UP, key to power at the Centre
Uttar Pradesh, the biggest State in India with population of over 20 crores, holds key to the power at the Centre
Uttar Pradesh, the biggest State in India with population of over 20 crores, holds key to the power at the Centre. It's not without reason. UP sends 80 Members of Parliament to Lok Sabha.
That is equal to 15 per cent of the total strength (543) of the lower house in Parliament. It is a known fact that a party or coalition of parties that has more than 50 per cent of Lok Sabha seats on its side can form the government.
It is easier to cross the half-way mark if the performance of a political party is good in UP. No surprise UP has been home to most of the Prime Ministers who governed India. Barring PV Narasimha Rao and Morarji Desai, all others hailed or got elected from this State.
In 2014 general elections too, UP played key role. It handed the BJP 71 of 80 seats, a feat unparalleled in the country's recent political history.
Further, Apna Dal, the BJP's ally, won two more seats. That way, BJP-led NDA secured 73 seats out of 80. That works out to be 91 per cent of the total seats. Thanks to its blockbuster performance in UP, the BJP could cross half-mark on its own last time, securing 282 seats.
Thus, the BJP became the first political party after the Congress in 1984 to secure clear majority in the Lok Sabha. The primary reason for achieving this rare feat is Narendra Damodardas Modi, the Gujarati strongman who ruled the western State as its Chief Minister three times.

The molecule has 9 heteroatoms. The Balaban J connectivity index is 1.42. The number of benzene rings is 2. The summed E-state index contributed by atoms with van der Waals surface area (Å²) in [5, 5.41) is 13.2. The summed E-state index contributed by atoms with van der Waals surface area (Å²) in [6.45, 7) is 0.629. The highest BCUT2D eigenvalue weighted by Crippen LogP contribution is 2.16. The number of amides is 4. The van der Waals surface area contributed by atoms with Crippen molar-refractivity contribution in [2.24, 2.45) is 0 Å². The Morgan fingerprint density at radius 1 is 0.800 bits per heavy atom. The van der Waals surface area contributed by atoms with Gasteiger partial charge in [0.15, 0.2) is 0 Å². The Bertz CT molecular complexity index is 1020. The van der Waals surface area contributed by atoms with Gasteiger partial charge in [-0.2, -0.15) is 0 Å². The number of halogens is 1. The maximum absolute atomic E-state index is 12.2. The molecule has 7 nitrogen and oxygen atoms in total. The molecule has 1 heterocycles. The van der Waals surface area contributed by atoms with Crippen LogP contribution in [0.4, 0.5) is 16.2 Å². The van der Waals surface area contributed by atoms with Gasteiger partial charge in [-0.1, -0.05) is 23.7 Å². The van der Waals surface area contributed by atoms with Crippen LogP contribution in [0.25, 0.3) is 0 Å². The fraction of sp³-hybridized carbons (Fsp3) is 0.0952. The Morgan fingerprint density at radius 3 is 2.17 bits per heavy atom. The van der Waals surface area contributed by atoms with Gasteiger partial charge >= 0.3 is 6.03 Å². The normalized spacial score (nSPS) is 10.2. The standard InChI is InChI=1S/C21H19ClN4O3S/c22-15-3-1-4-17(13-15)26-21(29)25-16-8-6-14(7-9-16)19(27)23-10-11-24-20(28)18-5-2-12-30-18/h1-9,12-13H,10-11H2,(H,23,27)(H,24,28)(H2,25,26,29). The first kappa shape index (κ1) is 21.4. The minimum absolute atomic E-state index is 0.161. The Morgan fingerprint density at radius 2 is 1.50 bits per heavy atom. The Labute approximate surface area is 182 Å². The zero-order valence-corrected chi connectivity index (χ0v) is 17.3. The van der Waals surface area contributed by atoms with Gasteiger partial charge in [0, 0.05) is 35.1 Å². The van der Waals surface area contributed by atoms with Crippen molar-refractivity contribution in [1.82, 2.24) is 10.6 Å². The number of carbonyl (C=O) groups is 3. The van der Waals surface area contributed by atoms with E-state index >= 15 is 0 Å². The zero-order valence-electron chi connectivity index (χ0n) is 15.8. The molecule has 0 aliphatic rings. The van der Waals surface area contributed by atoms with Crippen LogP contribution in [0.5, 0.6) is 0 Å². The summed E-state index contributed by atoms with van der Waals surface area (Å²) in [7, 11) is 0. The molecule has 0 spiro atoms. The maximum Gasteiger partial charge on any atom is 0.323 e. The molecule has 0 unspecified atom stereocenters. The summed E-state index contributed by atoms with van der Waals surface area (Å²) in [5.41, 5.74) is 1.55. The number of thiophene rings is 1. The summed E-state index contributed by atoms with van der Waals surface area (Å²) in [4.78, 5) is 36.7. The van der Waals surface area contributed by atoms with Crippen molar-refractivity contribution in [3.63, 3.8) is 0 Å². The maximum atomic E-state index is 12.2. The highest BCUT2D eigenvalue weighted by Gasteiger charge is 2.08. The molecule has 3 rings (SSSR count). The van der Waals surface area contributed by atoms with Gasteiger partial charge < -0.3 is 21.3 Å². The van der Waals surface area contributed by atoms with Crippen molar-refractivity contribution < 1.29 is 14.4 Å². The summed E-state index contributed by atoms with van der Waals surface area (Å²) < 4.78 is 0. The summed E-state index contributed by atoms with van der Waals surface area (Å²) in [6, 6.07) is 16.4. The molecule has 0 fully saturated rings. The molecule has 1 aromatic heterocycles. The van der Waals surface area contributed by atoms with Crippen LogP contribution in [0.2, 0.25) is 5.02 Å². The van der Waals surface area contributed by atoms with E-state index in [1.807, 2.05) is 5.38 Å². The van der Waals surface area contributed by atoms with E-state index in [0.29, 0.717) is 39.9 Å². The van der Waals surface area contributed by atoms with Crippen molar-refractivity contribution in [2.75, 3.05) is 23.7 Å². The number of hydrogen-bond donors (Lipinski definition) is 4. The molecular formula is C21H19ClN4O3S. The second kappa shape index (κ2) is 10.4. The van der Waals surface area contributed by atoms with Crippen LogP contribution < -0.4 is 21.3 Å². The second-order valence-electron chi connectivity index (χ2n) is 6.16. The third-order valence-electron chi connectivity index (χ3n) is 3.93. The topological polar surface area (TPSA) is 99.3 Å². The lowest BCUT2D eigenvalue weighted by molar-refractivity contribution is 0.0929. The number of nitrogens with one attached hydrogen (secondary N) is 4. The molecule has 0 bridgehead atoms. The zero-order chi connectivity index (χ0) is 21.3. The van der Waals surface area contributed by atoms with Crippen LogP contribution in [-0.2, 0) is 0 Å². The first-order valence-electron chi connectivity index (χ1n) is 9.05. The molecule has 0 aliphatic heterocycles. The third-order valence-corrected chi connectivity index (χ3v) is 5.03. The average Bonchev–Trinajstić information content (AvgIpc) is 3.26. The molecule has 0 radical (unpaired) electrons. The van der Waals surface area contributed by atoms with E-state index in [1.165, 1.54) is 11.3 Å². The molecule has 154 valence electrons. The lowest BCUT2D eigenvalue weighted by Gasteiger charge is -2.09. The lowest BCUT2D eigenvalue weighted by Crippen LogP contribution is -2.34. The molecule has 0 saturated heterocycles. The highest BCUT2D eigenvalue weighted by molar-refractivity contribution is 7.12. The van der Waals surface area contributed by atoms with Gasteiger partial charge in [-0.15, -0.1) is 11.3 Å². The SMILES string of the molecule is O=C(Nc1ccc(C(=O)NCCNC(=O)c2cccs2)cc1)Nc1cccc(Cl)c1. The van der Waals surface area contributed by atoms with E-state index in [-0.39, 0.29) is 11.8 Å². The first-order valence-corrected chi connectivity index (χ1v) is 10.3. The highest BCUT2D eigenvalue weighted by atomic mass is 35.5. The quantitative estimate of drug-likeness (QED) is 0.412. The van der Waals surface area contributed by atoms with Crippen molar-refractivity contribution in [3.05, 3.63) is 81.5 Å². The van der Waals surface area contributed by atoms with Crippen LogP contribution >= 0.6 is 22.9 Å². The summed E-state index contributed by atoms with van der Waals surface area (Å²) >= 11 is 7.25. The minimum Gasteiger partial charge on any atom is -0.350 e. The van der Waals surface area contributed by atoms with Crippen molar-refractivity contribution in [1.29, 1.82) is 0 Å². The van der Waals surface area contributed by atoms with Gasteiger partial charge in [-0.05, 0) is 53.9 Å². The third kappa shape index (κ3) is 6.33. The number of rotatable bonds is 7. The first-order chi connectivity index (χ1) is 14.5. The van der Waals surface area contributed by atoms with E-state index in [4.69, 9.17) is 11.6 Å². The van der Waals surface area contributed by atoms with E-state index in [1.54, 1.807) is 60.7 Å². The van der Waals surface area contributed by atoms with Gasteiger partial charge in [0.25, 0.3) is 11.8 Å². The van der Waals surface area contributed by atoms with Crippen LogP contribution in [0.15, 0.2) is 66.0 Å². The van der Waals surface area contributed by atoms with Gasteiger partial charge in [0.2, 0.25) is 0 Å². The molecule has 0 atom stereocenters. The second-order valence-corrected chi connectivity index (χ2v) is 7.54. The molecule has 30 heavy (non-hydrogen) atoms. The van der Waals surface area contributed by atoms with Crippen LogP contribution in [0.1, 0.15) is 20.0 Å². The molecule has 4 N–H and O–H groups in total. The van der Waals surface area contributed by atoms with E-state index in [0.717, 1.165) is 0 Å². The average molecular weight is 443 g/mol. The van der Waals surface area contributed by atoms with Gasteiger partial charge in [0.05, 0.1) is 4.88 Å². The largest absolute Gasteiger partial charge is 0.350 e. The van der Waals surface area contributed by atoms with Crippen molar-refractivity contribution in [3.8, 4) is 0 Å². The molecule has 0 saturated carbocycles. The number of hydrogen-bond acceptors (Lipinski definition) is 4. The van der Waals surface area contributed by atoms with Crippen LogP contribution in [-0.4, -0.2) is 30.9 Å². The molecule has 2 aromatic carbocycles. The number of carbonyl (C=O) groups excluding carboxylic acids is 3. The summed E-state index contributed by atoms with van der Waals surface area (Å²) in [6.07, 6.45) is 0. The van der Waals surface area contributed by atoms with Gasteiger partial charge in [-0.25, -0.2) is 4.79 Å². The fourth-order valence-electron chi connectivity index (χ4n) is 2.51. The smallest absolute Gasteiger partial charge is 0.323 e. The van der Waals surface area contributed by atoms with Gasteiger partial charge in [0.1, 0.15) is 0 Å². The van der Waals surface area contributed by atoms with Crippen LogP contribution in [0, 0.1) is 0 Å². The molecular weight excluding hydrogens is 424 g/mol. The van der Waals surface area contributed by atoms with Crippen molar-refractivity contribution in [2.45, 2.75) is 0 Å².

As prime ministerial candidate of the BJP, he took the country's political firmament by storm. Thanks to a nationwide wave in favour of him, Modi became the Prime Minister with a thumping majority. The rest is history.
Five years down the line, the country is on the cusp of electing a new Prime Minister. The seven-phase 2019 general elections which kicked off on April 7 are still continuing, with last phase scheduled for May 19.
Being the country's largest State, UP is also going through seven-phase elections.
But the key question in everyone's mind is whether the BJP will repeat 2014's blockbuster performance this time. It goes without saying that the BJP has to perform well in UP to retain power at the Centre.
But the electoral dynamics have changed in UP now. In 2014, it was a multi-cornered contest with the Congress, the BSP, the SP and the BJP in fray.
With non-BJP parties biting dust in 2014 general elections and 2017 UP Assembly elections, arch rivals the BSP and the SP, two big parties after the BJP, formed an alliance to checkmate the saffron party.
Ajit Singh's RLD also joined hands with them. Consequently, it's two-day contest in UP in most places, barring those seats where the Congress, which is also in fray, has a strong base.
But signals from the ground indicate that there is no strong anti-incumbency against the Modi government in UP.
Against this backdrop, the key element is whether vote transfer takes places between the SP and the BSP and whether their combined vote share would be enough to outsmart the saffron party.
However, the bottom line is that UP will once again decide who will rule the country for next five years. That's for sure.